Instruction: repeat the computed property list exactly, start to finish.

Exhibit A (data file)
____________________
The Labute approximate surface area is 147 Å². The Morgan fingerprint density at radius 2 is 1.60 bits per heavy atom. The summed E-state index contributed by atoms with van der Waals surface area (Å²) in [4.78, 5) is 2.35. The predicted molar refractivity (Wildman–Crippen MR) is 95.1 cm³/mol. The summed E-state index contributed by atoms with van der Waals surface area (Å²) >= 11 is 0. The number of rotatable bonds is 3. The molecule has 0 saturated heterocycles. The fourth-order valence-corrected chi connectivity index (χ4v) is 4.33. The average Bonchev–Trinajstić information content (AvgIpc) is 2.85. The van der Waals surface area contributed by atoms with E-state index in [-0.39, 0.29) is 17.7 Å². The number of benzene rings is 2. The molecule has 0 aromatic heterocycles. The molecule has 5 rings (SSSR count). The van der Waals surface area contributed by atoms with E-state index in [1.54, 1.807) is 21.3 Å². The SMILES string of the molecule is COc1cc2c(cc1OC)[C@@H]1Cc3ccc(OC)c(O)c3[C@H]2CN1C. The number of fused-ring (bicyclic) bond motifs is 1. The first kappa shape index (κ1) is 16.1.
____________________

The Labute approximate surface area is 147 Å². The Morgan fingerprint density at radius 2 is 1.60 bits per heavy atom. The summed E-state index contributed by atoms with van der Waals surface area (Å²) in [4.78, 5) is 2.35. The predicted molar refractivity (Wildman–Crippen MR) is 95.1 cm³/mol. The summed E-state index contributed by atoms with van der Waals surface area (Å²) >= 11 is 0. The number of rotatable bonds is 3. The molecule has 0 saturated heterocycles. The fourth-order valence-corrected chi connectivity index (χ4v) is 4.33. The average Bonchev–Trinajstić information content (AvgIpc) is 2.85. The van der Waals surface area contributed by atoms with E-state index in [-0.39, 0.29) is 17.7 Å². The number of benzene rings is 2. The molecule has 0 aromatic heterocycles. The molecule has 5 rings (SSSR count). The van der Waals surface area contributed by atoms with E-state index in [1.54, 1.807) is 21.3 Å². The SMILES string of the molecule is COc1cc2c(cc1OC)[C@@H]1Cc3ccc(OC)c(O)c3[C@H]2CN1C. The number of fused-ring (bicyclic) bond motifs is 1. The first kappa shape index (κ1) is 16.1.